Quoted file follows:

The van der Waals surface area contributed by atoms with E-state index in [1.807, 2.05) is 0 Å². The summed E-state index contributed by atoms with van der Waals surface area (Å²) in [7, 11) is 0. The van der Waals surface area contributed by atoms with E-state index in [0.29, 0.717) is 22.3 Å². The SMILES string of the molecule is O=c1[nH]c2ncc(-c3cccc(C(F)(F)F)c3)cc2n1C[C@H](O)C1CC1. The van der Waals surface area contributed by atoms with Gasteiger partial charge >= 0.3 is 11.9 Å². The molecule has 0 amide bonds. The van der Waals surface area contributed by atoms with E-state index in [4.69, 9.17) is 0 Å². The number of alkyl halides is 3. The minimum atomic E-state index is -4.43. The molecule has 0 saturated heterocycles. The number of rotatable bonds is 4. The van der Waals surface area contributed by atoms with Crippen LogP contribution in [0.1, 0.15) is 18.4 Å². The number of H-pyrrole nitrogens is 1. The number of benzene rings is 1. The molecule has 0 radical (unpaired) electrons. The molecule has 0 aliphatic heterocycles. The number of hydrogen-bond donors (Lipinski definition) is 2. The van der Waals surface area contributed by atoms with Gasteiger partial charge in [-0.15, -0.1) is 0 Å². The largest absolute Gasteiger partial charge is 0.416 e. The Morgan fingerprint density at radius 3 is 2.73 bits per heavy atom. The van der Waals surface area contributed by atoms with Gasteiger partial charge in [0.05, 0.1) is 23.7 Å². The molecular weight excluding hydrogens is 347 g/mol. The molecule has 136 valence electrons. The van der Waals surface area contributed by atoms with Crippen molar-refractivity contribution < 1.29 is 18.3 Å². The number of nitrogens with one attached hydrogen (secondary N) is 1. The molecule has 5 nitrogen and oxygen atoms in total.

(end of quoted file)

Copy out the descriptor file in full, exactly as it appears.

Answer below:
The van der Waals surface area contributed by atoms with E-state index in [1.807, 2.05) is 0 Å². The summed E-state index contributed by atoms with van der Waals surface area (Å²) in [7, 11) is 0. The van der Waals surface area contributed by atoms with E-state index in [0.29, 0.717) is 22.3 Å². The SMILES string of the molecule is O=c1[nH]c2ncc(-c3cccc(C(F)(F)F)c3)cc2n1C[C@H](O)C1CC1. The van der Waals surface area contributed by atoms with Gasteiger partial charge >= 0.3 is 11.9 Å². The molecule has 0 amide bonds. The van der Waals surface area contributed by atoms with E-state index in [4.69, 9.17) is 0 Å². The number of alkyl halides is 3. The minimum atomic E-state index is -4.43. The molecule has 0 saturated heterocycles. The number of rotatable bonds is 4. The van der Waals surface area contributed by atoms with Crippen LogP contribution in [0.1, 0.15) is 18.4 Å². The number of H-pyrrole nitrogens is 1. The number of benzene rings is 1. The molecule has 0 radical (unpaired) electrons. The molecule has 0 aliphatic heterocycles. The number of hydrogen-bond donors (Lipinski definition) is 2. The van der Waals surface area contributed by atoms with Gasteiger partial charge in [-0.15, -0.1) is 0 Å². The largest absolute Gasteiger partial charge is 0.416 e. The Morgan fingerprint density at radius 3 is 2.73 bits per heavy atom. The van der Waals surface area contributed by atoms with Gasteiger partial charge in [0.05, 0.1) is 23.7 Å². The molecular weight excluding hydrogens is 347 g/mol. The molecule has 136 valence electrons. The van der Waals surface area contributed by atoms with Crippen molar-refractivity contribution < 1.29 is 18.3 Å². The number of nitrogens with one attached hydrogen (secondary N) is 1. The molecule has 5 nitrogen and oxygen atoms in total.